A Big Thanks To All of You

Two years ago Deacon Baldy's was just an idea. A combination of wanting to create a place where our family and friends can come and enjoy each other's company without destroying someone's home (There are a lot of kids), wanting to build a place that honored the late Deacon Baldy, and some old friend's who had always wanted to open a bar.

I don't think any of us had any idea what this dream would become, and we certainly had no idea what we were doing when we started, which is of course always a good idea when starting a small business. Slowly things started to come together, evolve, and shape what would be this place would become. We opened one year ago to mass chaos. It was a blast. We've had hiccups, meltdowns, and we made more than our share of mistakes along the way, but before we knew it we'd been open a year. 

When people ask me why Deacon Baldy's works I tell them it isn't the 40 taps, the cocktails, the Food Trucks, or even the fact there was a massive hole in the market for something like this, it's our customers, our community. We have what might be the most random collection of regulars of any bar I've ever seen. Families with young children, retirees, young professionals, biker clubs, teachers, and a surprising amount of clergy. We almost never have problems with out customers or people causing a stir. Almost everyone is happy to come and drink with their friends while other people's kids (or mine) run around. I've met so many people from all over the world and it's been the best year of my life doing it. 

Making it one year in this industry is no small accomplishment, and while I'd be lying if I said we aren't proud of what we built, the job we've done, and of course our incredible staff, none of it would be possible without all of you. So from the bottom of our hearts thank you for making our little patio bar a part of your life. It means the world to us. 

With Love and Beer,

Deacon Baldy's

New Fall Cocktails


With Fall here it's time to change up our cocktail menu again and like the last few season's we're trying to bring you a few that you've seen before, a couple that you haven't, and maybe one or two twists on the classics. This fall we're focusing on brown liquid and now that we think about it, a lot of ginger, to make the most of the nice weather. We're keeping the margarita of course and the Juice is too nostalgic to ever take off, but the rest will be all new. These will be dropping next week by the way...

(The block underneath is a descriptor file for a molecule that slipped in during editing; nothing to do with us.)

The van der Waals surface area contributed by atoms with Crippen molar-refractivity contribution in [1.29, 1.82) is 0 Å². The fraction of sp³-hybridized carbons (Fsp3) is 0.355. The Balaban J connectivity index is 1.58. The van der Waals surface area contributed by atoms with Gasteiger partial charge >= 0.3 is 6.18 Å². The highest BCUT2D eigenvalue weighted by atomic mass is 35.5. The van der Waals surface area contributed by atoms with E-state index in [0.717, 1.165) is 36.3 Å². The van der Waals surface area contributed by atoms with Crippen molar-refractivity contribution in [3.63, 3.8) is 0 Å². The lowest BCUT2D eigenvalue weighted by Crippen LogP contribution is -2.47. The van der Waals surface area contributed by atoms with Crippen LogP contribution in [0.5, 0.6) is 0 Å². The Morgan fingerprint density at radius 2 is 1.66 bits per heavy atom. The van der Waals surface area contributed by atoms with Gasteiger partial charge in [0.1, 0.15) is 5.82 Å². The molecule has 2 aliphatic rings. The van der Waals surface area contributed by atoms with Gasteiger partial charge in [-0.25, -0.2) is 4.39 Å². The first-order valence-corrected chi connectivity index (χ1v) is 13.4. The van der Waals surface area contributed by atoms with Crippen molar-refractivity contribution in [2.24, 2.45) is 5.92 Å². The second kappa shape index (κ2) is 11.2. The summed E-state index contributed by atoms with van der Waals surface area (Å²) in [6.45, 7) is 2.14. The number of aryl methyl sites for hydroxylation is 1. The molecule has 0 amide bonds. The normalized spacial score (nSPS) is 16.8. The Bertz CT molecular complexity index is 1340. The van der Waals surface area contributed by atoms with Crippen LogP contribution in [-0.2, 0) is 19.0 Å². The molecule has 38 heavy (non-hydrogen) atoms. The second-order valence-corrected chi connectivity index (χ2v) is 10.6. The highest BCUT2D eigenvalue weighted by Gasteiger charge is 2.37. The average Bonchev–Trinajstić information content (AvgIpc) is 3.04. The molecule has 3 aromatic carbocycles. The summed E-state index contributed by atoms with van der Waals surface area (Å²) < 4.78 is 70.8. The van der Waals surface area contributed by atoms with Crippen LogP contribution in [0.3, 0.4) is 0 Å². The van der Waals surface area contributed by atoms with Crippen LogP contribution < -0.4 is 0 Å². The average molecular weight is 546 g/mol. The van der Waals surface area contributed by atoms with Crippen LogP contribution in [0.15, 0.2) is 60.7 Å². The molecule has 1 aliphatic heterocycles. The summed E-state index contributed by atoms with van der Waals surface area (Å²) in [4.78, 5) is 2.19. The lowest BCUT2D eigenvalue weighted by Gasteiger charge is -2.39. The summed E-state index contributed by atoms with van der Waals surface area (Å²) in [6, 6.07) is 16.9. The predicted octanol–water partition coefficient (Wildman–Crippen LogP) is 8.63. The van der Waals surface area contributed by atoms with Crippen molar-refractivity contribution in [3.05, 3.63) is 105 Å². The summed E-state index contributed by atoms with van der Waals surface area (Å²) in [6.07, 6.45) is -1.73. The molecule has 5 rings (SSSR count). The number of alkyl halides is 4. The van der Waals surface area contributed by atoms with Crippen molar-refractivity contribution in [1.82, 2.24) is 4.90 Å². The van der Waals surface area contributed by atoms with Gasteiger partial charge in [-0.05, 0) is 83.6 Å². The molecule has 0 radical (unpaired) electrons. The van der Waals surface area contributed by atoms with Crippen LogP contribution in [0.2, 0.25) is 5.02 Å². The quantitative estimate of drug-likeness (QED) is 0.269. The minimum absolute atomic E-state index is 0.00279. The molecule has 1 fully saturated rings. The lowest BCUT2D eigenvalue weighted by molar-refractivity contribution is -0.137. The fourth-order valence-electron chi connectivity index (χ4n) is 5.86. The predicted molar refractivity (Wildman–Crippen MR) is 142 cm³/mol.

Apple Pie Old Fashioned

We love a good Old Fashioned but every now and again it's good to throw it for a loop and try a new take. We stripped it down and we're making this one with Applejack (similar to Apple Brandy), Maple Syrup, and Barrel Aged Bitters.

Fall Sangria

We're still using our traditional Spanish base wine, Grenache, but everything else is different. We're upping some spices, taking out some things, adding some others, and garnishing it with cinnamon, cranberries, and an orange peel. This will be a great one to sip all season until we figure out what the heck a winter sangria looks like. 

The Czech Whiskey Sour

We take a traditional whiskey sour of Bourbon, lemon, and simple syrup and we spike it with an addition of Jelinek Fernet, a check Fernet (that tastes nothing like it's angry cousin Fernet Branca), and shake it with some egg white for added body. If you haven't had an egg white in a whiskey sour you just haven't had it the way it's supposed to be had. Trust us, it's not gross. 

Pear & Elderflower Colins

This, I'm certain, will be our most popular Fall offering. We make an ultra refreshing collins with Vodka, St. Germain, Pear Liqueur, Pear Puree, Honey Ginger Syrup, and some soda. The whole thing is very light and delicate and since it comes by the pint, you won't HAVE to rush back and forth to get more, but you will. 

The Yes-Man

The Yes-Man started as a basic stonewall and quickly spiraled out of control into something completely different. We take our Applejack and mix it with Dry Apple Cider and Ginger Beer for a simple, no frills, classic

The Spiced Dark & Stormy

We've wanted to do a Dark & Stormy for a while but we wanted to do something fun with it so we took a page our of Jeffrey Morgenthler's book and we made our own House Spiced Rum. We spice the rum in house and mix it with Gosling Ginger beer because if you don't Gosling will sue you. Seriously, they own the name Dark & Stormy.